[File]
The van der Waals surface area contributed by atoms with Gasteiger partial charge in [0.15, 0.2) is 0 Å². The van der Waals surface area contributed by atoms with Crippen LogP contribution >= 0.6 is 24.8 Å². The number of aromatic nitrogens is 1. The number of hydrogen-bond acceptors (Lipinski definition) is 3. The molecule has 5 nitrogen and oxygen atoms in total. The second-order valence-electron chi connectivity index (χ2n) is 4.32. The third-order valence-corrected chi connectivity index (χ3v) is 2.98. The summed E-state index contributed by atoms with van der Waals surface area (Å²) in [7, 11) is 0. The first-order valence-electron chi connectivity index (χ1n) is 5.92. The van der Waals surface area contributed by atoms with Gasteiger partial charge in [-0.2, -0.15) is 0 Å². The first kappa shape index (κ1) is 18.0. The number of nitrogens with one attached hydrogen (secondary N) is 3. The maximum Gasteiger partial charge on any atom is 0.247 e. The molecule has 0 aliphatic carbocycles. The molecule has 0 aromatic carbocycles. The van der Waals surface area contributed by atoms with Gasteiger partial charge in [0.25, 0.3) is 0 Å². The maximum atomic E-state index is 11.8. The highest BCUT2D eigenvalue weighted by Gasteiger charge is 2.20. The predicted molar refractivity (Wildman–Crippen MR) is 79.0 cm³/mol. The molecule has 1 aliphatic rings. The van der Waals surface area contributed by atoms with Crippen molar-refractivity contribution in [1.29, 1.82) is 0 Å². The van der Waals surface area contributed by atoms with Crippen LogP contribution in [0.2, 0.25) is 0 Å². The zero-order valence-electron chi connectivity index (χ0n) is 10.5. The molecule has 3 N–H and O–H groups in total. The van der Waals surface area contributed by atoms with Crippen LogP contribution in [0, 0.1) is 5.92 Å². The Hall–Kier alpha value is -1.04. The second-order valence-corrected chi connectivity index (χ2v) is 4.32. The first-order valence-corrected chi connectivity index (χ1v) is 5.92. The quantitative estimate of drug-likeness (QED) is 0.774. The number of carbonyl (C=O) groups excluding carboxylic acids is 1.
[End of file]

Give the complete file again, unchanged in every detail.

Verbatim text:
The van der Waals surface area contributed by atoms with Gasteiger partial charge in [0.15, 0.2) is 0 Å². The van der Waals surface area contributed by atoms with Crippen LogP contribution >= 0.6 is 24.8 Å². The number of aromatic nitrogens is 1. The number of hydrogen-bond acceptors (Lipinski definition) is 3. The molecule has 5 nitrogen and oxygen atoms in total. The second-order valence-electron chi connectivity index (χ2n) is 4.32. The third-order valence-corrected chi connectivity index (χ3v) is 2.98. The summed E-state index contributed by atoms with van der Waals surface area (Å²) in [7, 11) is 0. The first-order valence-electron chi connectivity index (χ1n) is 5.92. The van der Waals surface area contributed by atoms with Gasteiger partial charge in [-0.2, -0.15) is 0 Å². The first kappa shape index (κ1) is 18.0. The number of nitrogens with one attached hydrogen (secondary N) is 3. The maximum Gasteiger partial charge on any atom is 0.247 e. The molecule has 0 aliphatic carbocycles. The molecule has 0 aromatic carbocycles. The van der Waals surface area contributed by atoms with Gasteiger partial charge in [0.25, 0.3) is 0 Å². The maximum atomic E-state index is 11.8. The highest BCUT2D eigenvalue weighted by Gasteiger charge is 2.20. The predicted molar refractivity (Wildman–Crippen MR) is 79.0 cm³/mol. The molecule has 1 aliphatic rings. The van der Waals surface area contributed by atoms with Crippen molar-refractivity contribution in [1.29, 1.82) is 0 Å². The van der Waals surface area contributed by atoms with Crippen LogP contribution in [0.2, 0.25) is 0 Å². The zero-order valence-electron chi connectivity index (χ0n) is 10.5. The molecule has 3 N–H and O–H groups in total. The van der Waals surface area contributed by atoms with Crippen LogP contribution in [0, 0.1) is 5.92 Å². The Hall–Kier alpha value is -1.04. The second-order valence-corrected chi connectivity index (χ2v) is 4.32. The first-order valence-corrected chi connectivity index (χ1v) is 5.92. The quantitative estimate of drug-likeness (QED) is 0.774. The number of carbonyl (C=O) groups excluding carboxylic acids is 1.